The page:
In watching this weeks videos I found myself interested in the topic of Game-Based Learning as it correlates to a workshop I have been attending on the importance of play in primary education. I often use games within my teaching to increase student engagement and provide a different avenue in which students learn various concepts. For example, in math, I use games as a station in which students are given access to a variety of online math games. Another example is using printed paper games as another station in which students can practice their skills. In using game play I’ve found that students are often more engaged and thoroughly enjoy the concept they’re practicing as opposed to simply writing out answers on a worksheet. This video focused on the concept of Game-Based Learning which is something I would like to explore within my MEd project as I am currently researching the benefits of Inquiry based learning. Through this research I have taken the approach of Genius Hour within my classroom. Game-Based learning may be a way in which my students demonstrates their understanding of their inquiry.
Furthermore, the concept of Appreciative Inquiry is a topic that directly correlates to my research topic. When watching the video about Appreciative Inquiry my mind immediately thought about my Genius hour and Growth Mindset. It sounds like Appreciate Inquiry is a combining of these two concepts. Within Genius hour as an inquiry based learning technique, students need to be taught how to handle the continual successes and failures of their projects. Inquiry projects are not smooth sailing and students often find certain concepts frustrating when they hit dead ends. Therefore, it is important to instill a work ethic that encourages a positive mindset and collaboration with others. In doing this, students may be able to look at situations from varying perspectives and to push past the immediate failure towards new understanding. In listening to this video, I want to look at the research behind a Growth Mindset approach and whether it can actually improve students work habits within inquiry based learning.
Overall, the videos continually touches on a similar point in that technology is not easily integrated into classrooms. In being an elementary school teacher it often takes more time to prepare the student to use the technology than for them to actually use it. By this I mean, teaching them how to type in order to research, teaching them how to navigate apps or the home screen. Although, this seems like a tedious or strenuous task, it is really important. It’s important because in order for students to interact with a source of knowledge such as technology they need to be taught at a young age how to maneuver it. Technology may not always be the center of the classroom but it is an important piece of the next generations reality. It is important for teachers to figure out how technology can work for them within their classroom and to make space for students to interact with it.
As an elementary school teacher, technology has had a tendency to be a focus of the teacher versus the students. A reason for this is because educational technology trends change so quickly that it is difficult to keep up. Also, it can be difficult to teach young students how to use technology in specific ways. More often than not, children are able to navigate technology through video game play. However, when it comes to using a source they are not familiar with it takes time to teach and learn. Something as simple as typing properly can take a large amount of time to teach and thus the debate of necessity arises.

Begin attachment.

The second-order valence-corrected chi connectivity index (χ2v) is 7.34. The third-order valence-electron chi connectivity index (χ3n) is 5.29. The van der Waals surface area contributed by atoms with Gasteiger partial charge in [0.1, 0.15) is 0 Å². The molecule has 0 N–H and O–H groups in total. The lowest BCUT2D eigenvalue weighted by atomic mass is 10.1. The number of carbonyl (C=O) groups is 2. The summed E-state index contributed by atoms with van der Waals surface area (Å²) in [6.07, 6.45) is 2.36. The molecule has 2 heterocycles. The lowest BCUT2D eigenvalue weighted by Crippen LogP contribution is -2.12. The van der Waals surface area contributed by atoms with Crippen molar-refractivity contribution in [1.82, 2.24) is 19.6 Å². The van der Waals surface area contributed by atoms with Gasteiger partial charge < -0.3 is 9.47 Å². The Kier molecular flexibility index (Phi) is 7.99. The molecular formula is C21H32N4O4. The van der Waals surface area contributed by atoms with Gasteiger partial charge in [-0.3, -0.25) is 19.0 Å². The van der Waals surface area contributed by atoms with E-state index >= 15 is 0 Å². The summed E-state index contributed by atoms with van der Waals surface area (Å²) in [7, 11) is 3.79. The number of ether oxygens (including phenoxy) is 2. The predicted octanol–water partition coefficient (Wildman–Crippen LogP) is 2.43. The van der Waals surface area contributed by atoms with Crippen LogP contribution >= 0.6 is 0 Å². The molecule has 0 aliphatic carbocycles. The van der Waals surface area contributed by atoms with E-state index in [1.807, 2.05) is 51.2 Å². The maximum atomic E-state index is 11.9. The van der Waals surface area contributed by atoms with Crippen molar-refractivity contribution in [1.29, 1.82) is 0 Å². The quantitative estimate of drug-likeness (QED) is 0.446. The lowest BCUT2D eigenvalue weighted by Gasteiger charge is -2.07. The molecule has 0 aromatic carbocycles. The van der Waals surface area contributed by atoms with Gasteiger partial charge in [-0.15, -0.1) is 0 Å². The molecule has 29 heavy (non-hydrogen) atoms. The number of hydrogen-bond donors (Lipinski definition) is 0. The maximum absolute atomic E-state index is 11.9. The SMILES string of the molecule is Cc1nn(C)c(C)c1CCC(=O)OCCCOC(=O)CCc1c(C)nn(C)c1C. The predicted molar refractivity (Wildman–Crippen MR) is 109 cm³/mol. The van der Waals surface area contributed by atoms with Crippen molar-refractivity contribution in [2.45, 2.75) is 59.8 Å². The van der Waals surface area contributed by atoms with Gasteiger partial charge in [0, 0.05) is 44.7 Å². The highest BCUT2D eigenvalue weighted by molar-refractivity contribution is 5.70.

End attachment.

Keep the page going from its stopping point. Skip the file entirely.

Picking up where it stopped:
In reading this weeks articles I found that the model of TPACK spoke more towards how I view technology as a third grade teacher. This model outlines the connections between technology, pedagogy and content knowledge. When integrating technology into the classroom one must ask the purpose for it. So when we combine technology as a way to teach content and improve our pedagogy it becomes more simplistic than overwhelming. In thinking about this model, I start to think about how I have integrated technology into my classroom. Technology has served as a tool within reading such as listening to stories that would otherwise not be available to students. It is also used in mathematics where students are able to play games that cover a variety of concepts as opposed to the paper and pencil games also provided.
Koehler and Mishra 2009, used the best example for explaining the multi use of technology by comparing it to whiteboards.
“For example, consider how whiteboards may be used in classrooms. Because a
whiteboard is typically immobile, visible to many, and easily editable, its uses in
classrooms are presupposed… However, it would be incorrect to say that there is only one way in
which whiteboards can be used. One has only to compare the use of a whiteboard in a
brainstorming meeting in an advertising agency setting to see a rather different use of
The SAMR model however offers the view that technology serves varying purposes. It allows us to think of the uses of technology and how learning can occur within each use. Technology is either a replacement for a traditional activity or the learning comes from the technological activity itself. Other then the breakdown of each use, the SAMR model failed to provide enough examples that would lead me to use the model within elementary school teaching. All the examples were from higher level education making me question its ability to be effective in lower grades.
When reading this weeks articles I found myself in a game of mental ping-pong. As I read Clark’s article, I struggle to see how technology does not allow for any learning gains. Then again, when reading Kozma’s article it seemed as though there was very little evidence provided that learning gains truly take place. Both articles were unable to sway me one way or the other. Instead I found myself watching a ball be hit back and fourth over a table asking myself: What is the role of technology in education?